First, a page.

The Broken Pump in Tanzania: Julius Nyerere and the Collapse of Development Economics
by E. Michael Jones
Bishop Michael Msongazila invited E. Michael Jones to the diocese of Musoma to do research on Julius Nyerere, Tanzania’s founding father and first president. Bishop Msongazila’s predecessor had promoted Nyerere’s cause for canonization. Intrigued by the idea of a statesman-saint, Jones traveled to Tanzania to tell his story.
What he found was not what he anticipated. Instead of writing a hagiography, Jones wrote a cautionary tale about development economics that focuses on a broken pump in Komuge. Six miles from the second largest source of fresh water in the world, the village of Komuge was once a model of Ujaama socialism. Now the pump is broken and the village’s inhabitants send their children to scoop up muddy water from a dried up pond. Virtually every water pump in the Mara region is broken. To explain why, Jones journeys from Dar es Salaam to Musoma to the current heart of darkness caused by a combination of socialism’s failure and capitalism’s revenge. Along the way he meets Joseph Conrad, Che Guevara, Robert McNamara and a host of heroic Maryknoll missionaries, who wrought wonders and then abandoned them in the wake of Vatican II and the collapse of the Church’s traditional understanding of missionary activity. Over them all stands Julius Nyerere.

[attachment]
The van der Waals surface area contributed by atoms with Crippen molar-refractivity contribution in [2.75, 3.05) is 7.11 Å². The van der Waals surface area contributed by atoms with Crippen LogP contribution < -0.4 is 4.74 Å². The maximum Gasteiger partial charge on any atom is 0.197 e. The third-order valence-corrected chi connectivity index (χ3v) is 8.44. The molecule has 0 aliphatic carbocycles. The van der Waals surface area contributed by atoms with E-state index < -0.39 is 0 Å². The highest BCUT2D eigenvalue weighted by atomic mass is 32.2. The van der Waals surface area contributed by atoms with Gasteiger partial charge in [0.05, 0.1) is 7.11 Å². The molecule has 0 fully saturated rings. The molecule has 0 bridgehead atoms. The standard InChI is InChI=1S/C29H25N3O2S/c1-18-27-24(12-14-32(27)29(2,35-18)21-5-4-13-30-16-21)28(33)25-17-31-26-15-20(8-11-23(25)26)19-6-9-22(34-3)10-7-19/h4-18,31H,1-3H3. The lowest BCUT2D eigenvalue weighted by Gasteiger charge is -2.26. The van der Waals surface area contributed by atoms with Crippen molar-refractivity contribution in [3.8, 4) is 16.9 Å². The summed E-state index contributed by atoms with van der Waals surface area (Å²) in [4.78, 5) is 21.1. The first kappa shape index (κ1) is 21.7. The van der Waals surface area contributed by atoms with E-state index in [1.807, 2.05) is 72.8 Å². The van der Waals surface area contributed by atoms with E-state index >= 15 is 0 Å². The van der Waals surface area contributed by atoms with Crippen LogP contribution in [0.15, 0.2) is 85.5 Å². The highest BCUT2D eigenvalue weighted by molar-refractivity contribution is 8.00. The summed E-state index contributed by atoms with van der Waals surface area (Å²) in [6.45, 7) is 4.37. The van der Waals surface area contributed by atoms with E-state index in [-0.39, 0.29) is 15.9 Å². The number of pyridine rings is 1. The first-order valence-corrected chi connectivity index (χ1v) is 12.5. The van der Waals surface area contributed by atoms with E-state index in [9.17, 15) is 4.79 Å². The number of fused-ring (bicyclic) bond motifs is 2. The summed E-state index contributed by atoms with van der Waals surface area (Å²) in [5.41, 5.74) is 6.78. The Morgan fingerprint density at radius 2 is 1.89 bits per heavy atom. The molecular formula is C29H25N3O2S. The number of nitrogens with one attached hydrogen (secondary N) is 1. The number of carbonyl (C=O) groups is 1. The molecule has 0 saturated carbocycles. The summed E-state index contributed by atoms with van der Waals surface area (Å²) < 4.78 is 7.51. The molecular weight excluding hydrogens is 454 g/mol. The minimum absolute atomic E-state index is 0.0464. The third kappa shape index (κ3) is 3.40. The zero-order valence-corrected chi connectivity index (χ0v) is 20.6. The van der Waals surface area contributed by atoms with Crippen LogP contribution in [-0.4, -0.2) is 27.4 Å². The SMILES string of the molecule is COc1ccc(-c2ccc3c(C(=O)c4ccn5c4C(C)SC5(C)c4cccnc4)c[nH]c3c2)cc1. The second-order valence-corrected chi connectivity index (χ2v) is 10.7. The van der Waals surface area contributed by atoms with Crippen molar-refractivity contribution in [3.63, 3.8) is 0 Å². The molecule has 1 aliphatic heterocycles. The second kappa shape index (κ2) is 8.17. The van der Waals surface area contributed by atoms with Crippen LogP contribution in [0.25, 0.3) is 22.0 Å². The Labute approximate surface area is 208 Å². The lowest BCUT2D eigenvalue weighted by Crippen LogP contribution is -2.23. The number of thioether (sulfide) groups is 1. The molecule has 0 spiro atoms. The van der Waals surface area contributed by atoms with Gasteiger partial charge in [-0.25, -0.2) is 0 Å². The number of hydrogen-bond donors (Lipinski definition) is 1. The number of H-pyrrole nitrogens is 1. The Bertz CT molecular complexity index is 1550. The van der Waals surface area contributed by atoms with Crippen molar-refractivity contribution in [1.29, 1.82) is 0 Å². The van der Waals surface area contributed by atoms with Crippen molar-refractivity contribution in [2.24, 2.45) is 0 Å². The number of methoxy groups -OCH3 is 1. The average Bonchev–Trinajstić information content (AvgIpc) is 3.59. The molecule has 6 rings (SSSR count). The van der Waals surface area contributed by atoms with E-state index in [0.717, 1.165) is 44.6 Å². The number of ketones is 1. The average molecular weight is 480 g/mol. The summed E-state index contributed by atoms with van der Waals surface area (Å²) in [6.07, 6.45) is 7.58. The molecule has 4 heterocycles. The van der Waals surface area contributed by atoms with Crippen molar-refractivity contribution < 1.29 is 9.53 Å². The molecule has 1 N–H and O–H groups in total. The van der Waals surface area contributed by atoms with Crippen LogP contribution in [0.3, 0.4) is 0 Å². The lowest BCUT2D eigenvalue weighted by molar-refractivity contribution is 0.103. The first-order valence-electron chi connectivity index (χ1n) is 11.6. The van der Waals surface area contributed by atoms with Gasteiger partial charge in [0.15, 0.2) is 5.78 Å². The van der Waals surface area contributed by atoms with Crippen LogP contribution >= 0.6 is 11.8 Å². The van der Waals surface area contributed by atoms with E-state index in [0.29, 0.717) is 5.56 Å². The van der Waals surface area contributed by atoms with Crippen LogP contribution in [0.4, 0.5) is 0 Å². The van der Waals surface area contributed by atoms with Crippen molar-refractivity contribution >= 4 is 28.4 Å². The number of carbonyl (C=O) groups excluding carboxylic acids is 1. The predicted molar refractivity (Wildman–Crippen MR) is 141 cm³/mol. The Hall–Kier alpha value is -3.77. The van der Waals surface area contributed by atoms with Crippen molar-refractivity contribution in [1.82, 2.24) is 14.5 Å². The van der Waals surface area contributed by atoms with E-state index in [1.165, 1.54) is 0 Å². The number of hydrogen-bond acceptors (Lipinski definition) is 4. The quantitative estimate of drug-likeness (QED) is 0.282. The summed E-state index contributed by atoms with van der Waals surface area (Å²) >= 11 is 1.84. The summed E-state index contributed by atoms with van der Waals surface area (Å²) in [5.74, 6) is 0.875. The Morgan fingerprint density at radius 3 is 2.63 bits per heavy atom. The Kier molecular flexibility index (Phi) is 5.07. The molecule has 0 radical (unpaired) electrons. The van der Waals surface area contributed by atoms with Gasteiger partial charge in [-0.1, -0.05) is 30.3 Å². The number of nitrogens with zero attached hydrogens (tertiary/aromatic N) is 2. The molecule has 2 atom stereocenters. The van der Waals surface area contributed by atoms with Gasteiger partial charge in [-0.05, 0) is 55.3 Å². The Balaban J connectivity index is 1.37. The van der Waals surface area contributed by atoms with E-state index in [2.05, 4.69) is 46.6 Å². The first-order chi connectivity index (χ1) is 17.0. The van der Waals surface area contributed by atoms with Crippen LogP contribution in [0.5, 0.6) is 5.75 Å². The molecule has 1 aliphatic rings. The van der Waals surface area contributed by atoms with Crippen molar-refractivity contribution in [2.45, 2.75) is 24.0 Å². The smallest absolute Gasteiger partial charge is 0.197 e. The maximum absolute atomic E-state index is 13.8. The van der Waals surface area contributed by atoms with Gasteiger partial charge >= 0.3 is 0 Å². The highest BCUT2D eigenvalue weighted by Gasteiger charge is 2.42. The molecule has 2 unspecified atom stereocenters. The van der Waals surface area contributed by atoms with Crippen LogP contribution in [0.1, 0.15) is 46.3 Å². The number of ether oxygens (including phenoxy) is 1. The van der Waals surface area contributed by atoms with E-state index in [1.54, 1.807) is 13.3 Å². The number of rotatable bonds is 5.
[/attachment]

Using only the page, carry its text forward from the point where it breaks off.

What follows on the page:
Ralph Waldo Emerson’s claim that every institution is the lengthened shadow of one man is true of Nyerere and Tanzania. Understanding how it is true is the best way to understand why the pump in Komuge is still broken and what it will take to fix it.